When it comes to natural beauty, not many places can beat Plitvice Lakes. The wooden bridges crossing over the beautiful waterfalls with turquoise water create a stunning landscape.
Walking through Plitvice Lakes feels like walking into an exotic forest, in the middle of the jungle. It’s a breath of fresh air from the cities and the perfect place to slow down and relax.
Visiting the park will take an entire day. There is even a big lake where you can rent a boat and enjoy the views. The whole national park is truly unique and the views are breathtaking
Make sure to wear comfortable shoes. There are parts of the park where you’ll have to follow a trail and walking in slippers will hurt, trust me. The entrance fee is 200 kn per person. For more info, click here.
Where to stay near Plitvice Lakes – Guesthouse Nikolina – clean and spacious rooms, friendly hosts, beautiful garden
Most of the tourists skip Zagreb when visiting Croatia. They’re heading directly towards the beaches and the islands and that’s a shame. Zagreb is a beautiful city, with a lot of history and I recommend spending a few days here, if time allows you.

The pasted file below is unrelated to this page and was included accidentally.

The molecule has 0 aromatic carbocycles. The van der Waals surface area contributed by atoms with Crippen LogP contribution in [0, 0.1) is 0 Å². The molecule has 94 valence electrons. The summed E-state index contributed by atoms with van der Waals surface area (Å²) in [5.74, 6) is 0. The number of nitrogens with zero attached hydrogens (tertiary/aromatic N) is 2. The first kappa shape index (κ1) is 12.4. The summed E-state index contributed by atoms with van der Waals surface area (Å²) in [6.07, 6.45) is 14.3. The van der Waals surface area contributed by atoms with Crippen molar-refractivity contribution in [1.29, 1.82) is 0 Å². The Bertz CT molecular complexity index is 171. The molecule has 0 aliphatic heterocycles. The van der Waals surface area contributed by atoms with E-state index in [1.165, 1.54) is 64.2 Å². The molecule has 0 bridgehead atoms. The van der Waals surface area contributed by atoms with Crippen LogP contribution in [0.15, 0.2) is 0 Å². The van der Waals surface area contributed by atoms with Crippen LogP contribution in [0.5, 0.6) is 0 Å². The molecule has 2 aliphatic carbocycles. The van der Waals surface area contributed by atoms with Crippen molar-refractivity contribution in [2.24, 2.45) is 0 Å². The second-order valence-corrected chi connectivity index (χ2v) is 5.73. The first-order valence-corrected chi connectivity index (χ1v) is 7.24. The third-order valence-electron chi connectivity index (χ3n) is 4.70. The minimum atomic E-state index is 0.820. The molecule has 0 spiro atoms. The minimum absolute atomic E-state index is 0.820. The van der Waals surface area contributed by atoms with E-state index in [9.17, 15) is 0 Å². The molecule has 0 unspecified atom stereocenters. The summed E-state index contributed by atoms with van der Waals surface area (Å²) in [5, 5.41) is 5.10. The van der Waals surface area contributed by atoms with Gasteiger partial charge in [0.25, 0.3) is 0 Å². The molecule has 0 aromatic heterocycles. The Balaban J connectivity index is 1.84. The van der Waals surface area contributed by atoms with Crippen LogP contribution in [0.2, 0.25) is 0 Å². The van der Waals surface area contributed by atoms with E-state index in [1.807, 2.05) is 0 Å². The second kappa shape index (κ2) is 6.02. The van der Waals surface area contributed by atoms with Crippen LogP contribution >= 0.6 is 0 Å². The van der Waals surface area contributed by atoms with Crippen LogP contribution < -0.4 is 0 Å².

If you’re looking for unique places, stop at the Museum of Broken Relationships (40 kn). Here you can admire all kinds of objects that once were the symbol of thriving relationships.
The public transport works great in Zagreb. For example, a bus ticket from the airport to Zagreb Central Bus Station costs 35 kn. If you want to use the bus inside the city, I recommend buying tickets from ZET shops or authorized vendors (Tisak, iNovine). A ticket will costs 4 kn for 30 minutes, 7 kn for 60 minutes and 10 kn for 90 minutes.